New Hampshire Gov. John Lynch says a bill intended to strengthen the state’s voter registration process would only lead to confusion and could harm the ability of citizens to participate fully in democracy. Lynch on Wednesday vetoed a bill that would require people registering to vote to sign a statement saying that they declare New Hampshire as their domicile and are subject to state laws, including laws requiring drivers to register their vehicles.
The courtroom drama over South Carolina’s primaries is not over. A judge will wade into the state’s elections again Thursday during a hearing over whether there should be a runoff for the Democratic nomination in the new 7th Congressional District. The dispute is affecting the Republican primary for the seat because election officials have been barred from sending out absentee voter ballots until the case is resolved. The runoff is scheduled for Tuesday.
A painstaking recount began Wednesday in the recall election for a GOP state senator from Racine County, where witnesses and campaign officials watched as tabulators sifted through stacks of ballots and pored over poll records. State Sen. Van Wanggaard requested the recount earlier this month after an official canvass showed him trailing Democratic challenger John Lehman by 834 votes, or 1.2 percent of the nearly 72,000 ballots cast in the June 5 election. The state Senate currently has 16 Democrats and 16 Republicans, so the winner of the 21st District recall race will give his party majority control. However, the power balance could shift anew before the Legislature reconvenes in January, depending on the results of the November election.
More than half of Kuwait’s members of parliament have resigned in protest at a court’s decision to annul an election that had given the Islamist-led opposition a majority. The resignations deepen the political crisis in the major oil exporter which has so far avoided the widespread dissent that has ousted heads of state in some other Arab countries. Wednesday’s ruling effectively dissolved the parliament elected in February and reinstated its predecessor, but the resignations by many lawmakers who were in the previous parliament deprives the 50-seat assembly of more than half its members, making it difficult to function. The number of resigning lawmakers had risen by Thursday to at least 26, parliamentary sources said. “It does us no honour to be part of the 2009 assembly which was brought down by the nation,” said Jamaan al-Harbish after Wednesday’s ruling, speaking on behalf of several lawmakers. “We thus tender our resignations,” he added.
Only 12 years ago Mexican voters kicked out the Institutional Revolutionary Party (PRI), which had ruled for seven decades through a mixture of consent, co-option, corruption and coercion. Vicente Fox, a former Coca-Cola salesman who defeated the PRI, brought high hopes that his country would match the economic promise of the North American Free-Trade Agreement (NAFTA), between Mexico, the United States and Canada, with a correspondingly vibrant democracy. Yet unless the opinion polls are wildly wrong, Mexicans are about to vote the PRI back to power on July 1st, in the person of Enrique Peña Nieto. Aged 45, the telegenic Mr Peña cuts a seemingly fresh figure, with his team of bright technocrats from the world’s best universities. Yet he is a scion of the PRI’s most retrograde regional political machine. His allies include several old-fashioned caudillos, and his opponents say (though he denies) that he has engaged in old-fashioned practices, such as buying favourable television coverage (see article). Why is Mexico poised to take this apparently backward step? The answer starts with the disappointments of the past dozen years of rule by the conservative National Action Party (PAN), first under Mr Fox and then Felipe Calderón. Buffeted by Chinese competition and then by the American recession, the economy grew at an annual average rate of just 1.8% between 2000 and 2011. Poverty has edged up, not helped by the woes of the broader world economy. Lacking both a congressional majority and negotiating skills, neither president managed much in the way of structural reforms, leaving more or less intact the PRI’s legacy of public and private monopolies that stifle the economy and the education system. Mr Calderón chose to make security and battling powerful drug mafias the centrepiece of his presidency. Yet, with 60,000 dead, Mexicans are tiring of a “drug war” they at first supported.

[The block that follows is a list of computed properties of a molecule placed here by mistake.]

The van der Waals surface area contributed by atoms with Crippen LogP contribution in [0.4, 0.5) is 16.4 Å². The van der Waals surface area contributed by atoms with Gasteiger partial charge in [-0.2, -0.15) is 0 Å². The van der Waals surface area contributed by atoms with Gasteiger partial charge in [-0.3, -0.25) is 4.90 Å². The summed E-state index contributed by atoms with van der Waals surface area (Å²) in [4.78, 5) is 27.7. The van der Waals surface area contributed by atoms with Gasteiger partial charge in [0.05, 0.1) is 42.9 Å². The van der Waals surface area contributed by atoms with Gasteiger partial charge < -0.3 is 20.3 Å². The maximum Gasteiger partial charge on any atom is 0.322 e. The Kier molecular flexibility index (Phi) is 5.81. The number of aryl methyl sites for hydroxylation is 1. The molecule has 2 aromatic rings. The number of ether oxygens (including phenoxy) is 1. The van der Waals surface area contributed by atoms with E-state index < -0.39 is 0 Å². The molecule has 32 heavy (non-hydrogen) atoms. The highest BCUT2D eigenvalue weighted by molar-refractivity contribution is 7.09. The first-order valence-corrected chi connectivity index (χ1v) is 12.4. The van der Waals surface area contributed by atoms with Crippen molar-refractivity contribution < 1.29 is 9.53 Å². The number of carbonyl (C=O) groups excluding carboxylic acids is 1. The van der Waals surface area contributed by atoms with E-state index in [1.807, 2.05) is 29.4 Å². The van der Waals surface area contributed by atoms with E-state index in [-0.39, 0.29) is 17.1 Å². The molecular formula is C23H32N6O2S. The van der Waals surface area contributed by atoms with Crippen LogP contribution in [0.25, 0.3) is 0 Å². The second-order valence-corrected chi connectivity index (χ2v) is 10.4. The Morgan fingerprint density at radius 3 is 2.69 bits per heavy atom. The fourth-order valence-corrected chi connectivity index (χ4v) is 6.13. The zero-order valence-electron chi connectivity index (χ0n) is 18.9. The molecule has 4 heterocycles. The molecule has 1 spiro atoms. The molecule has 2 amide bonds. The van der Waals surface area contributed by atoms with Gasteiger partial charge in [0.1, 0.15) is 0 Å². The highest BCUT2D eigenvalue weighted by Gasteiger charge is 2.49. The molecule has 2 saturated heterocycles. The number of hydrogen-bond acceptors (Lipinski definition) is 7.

Papua New Guinea goes to the polls on Saturday with almost 3,500 candidates battling for just over a hundred parliamentary seats and control of what will be an unprecedented boom in funds as projects to develop natural resources start coming on stream. Voters hope the two-week-long election will end a prolonged political crisis which has left the South Pacific archipelago with two competing prime ministers for much of the past year after parliament backed Peter O’Neill, defying the courts which supported elder statesman Michael Somare. Analysts say it is impossible to predict a winner in a country where more than half of sitting lawmakers lose their seats at each election and where power goes to the leader who can cobble a coalition in post-election negotiations. “There are really two elections,” Australian National University Papua New Guinea specialist Sinclair Dinnen told Reuters. “The first is where the people vote. Then after the elections, we see the process of coalition formulation.” Adding to the uncertainty are the record number of 3,435 candidates from 46 political parties, all vying for just 111 seats in parliament.